CUV: Matrix library for CUDA in C++ and Python
CUV is a C++ template and Python library which makes it easy to use NVIDIA(tm)
• This library was only tested on Ubuntu Karmic, Lucid and Maverick. It uses
mostly standard components (except PyUBLAS) and should run without major
modification on any current linux system.
• By default, code is generated for the lowest compute architecture. We
recommend you change this to match your hardware. Using ccmake you can set
the build variable “CUDA_ARCHITECTURE” for example to -arch=compute_20
• All GT 9800 and GTX 280 and above
• GT 9200 without convolutions. It might need some minor modifications to
make the rest work. If you want to use that card and have problems, just
get in contact.
• On 8800GTS, random numbers and convolutions wont work.
• Like for example Matlab, CUV assumes that everything is an n-dimensional
array called “tensor”
• Tensors can have an arbitrary data-type and can be on the host (CPU-memory)
or device (GPU-memory)
• Tensors can be column-major or row-major (1-dimensional tensors are, by
• The library defines many functions which may or may not apply to all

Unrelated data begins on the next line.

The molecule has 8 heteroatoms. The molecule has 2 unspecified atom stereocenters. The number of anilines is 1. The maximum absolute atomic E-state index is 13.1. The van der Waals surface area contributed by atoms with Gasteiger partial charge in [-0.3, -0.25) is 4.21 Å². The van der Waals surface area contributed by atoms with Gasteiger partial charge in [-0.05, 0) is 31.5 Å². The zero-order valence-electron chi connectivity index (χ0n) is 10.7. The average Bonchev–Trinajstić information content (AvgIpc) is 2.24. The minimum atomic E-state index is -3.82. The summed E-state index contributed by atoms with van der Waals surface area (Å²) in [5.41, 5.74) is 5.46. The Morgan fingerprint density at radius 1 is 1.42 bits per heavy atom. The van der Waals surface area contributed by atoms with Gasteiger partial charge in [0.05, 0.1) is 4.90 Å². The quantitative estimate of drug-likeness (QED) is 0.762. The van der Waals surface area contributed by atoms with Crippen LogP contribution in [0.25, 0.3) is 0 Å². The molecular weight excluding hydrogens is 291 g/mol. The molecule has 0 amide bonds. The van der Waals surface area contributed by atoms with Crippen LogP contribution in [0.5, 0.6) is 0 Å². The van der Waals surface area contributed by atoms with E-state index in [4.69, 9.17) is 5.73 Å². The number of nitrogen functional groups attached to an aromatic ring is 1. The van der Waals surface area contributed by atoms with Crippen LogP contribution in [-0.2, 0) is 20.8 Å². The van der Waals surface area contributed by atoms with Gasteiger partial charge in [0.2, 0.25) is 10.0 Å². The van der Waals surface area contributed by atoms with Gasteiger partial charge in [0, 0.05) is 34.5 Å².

possible combinations. Variations are easy to add.
• For convenience, we also wrap some of the functionality provided by Alex
Krizhevsky on his website (http://www.cs.utoronto.ca/~kriz/) with
permission. Thanks Alex for providing your code!
• CUV plays well with python and numpy. That is, once you wrote your fast GPU
functions in CUDA/C++, you can export them using Boost.Python. You can use
Numpy for pre-processing and fancy stuff you have not yet implemented, then
push the Numpy-matrix to the GPU, run your operations there, pull again to
CPU and visualize using matplotlib. Great.
• Simple Linear Algebra for dense vectors and matrices (BLAS level 1,2,3)
• Helpful functors and abstractions
• Sparse matrices in DIA format and matrix-multiplication for these matrices
• I/O functions using boost.serialization
• Fast Random Number Generator
• Up to now, CUV was used to build dense and sparse Neural Networks and
Restricted Boltzmann Machines (RBM), convolutional or locally connected.
• Tutorials are available on http://www.ais.uni-bonn.de/~schulz/tag/cuv
• The documentation can be generated from the code or accessed on the
• We are eager to help you getting started with CUV and improve the library
continuously! If you have any questions, feel free to contact Hannes Schulz
(schulz at ais dot uni-bonn dot de) or Andreas Mueller (amueller at ais dot
uni-bonn dot de). You can find the website of our group at http://